Finding Income: The Struggle of Touring
Finding the money is often the hardest part of making a career as a touring musician. Expenses tend to out-weigh the income, especially if you’re a smaller act trying to make waves around the nation. Nobody really knows you so nobody really cares.
But hey, don’t give up just yet. There are many ways to cut back on spending until the world catches up with you.
- The drummer doesn’t need their own hotel room.
I am well aware that no one wants to sleep in the van, but there are cheaper ways to get a goodnight’s sleep than to get separate hotel rooms. Although it seems obvious, do your research on hotels. Find the best one for the cheapest price and double up.
You may be able to avoid hotels altogether. Ask everyone you’re travelling with if they have relatives or friends along your route that you could stay with for free. You’re more than likely to find at least one couch in one city with a vacancy sign. If you’re feeling brave, ask your fans. Be careful, of course, but if you have some cool fans willing to put you up for a night, take advantage of it. Not only are you saving money, you’re also developing a lasting relationship. That person letting you sleep on their couch now has an awesome story and will buy all of your t-shirts so they tell all their friends that a rock star slept in their house.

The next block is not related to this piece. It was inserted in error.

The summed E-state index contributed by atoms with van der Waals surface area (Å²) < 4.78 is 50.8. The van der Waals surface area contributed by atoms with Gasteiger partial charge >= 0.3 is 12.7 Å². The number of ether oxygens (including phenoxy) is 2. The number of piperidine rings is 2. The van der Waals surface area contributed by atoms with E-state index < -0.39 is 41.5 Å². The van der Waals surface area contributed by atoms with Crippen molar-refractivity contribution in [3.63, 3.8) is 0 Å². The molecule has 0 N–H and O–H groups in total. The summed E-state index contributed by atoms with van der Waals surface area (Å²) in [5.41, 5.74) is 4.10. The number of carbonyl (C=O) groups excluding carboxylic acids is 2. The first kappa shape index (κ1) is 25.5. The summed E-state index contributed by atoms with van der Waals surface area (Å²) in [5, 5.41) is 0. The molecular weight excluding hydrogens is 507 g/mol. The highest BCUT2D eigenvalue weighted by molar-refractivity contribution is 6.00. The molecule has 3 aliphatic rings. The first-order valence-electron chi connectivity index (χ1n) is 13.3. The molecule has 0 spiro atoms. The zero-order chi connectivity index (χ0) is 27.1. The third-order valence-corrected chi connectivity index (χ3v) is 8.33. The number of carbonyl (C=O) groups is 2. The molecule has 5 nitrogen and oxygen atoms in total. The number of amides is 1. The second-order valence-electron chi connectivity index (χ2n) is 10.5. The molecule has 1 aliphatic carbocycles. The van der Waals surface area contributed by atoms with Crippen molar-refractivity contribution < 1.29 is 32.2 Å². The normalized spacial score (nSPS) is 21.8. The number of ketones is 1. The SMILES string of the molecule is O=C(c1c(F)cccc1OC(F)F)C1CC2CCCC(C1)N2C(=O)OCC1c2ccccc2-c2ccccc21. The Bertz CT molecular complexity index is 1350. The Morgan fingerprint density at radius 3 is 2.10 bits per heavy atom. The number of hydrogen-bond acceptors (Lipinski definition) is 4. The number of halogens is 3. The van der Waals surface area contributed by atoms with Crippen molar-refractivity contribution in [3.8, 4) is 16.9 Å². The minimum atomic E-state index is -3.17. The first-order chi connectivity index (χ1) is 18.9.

2. Teach the bassist how to cook.
Eating at restaurants, even if it is just Taco Bell, quickly drains your cash. One idea is to pack a lunch. Get the band together and go to the grocery store. You can bring a small grill or prepare the food where you’re staying and save a lot of money. Even replacing one trip to MacDonald’s with peanut-butter and jelly sandwiches can make all the difference on a long tour. Not to mention, it’s always good to keep the bassist busy.
3. Get behind the table.
The merchandise table that is. If you know your audience and can guess what they like, make and bring as much as you can. Make tour t-shirts, water bottles, guitar picks, bumper stickers, anything and everything. The best part about merchandise is that it never expires. If you don’t sell everything on this tour, you can bring it on the next.
If you’re making exclusive gear that you wouldn’t be able to sell after the tour, make it special. People will pay big for exclusive (signed) vinyl records or if they’re nerds, cassette tapes. Advertise that before and during the tour. Tell the radio station to include that in their promos.
If none of this seems to be making a difference, sell better stuff. Raffle off your shoes, auction up your Telecaster, have fans bid on a date with the lead guitarist, beg if you have to. Be creative.
Money will come, just be smart about where it goes.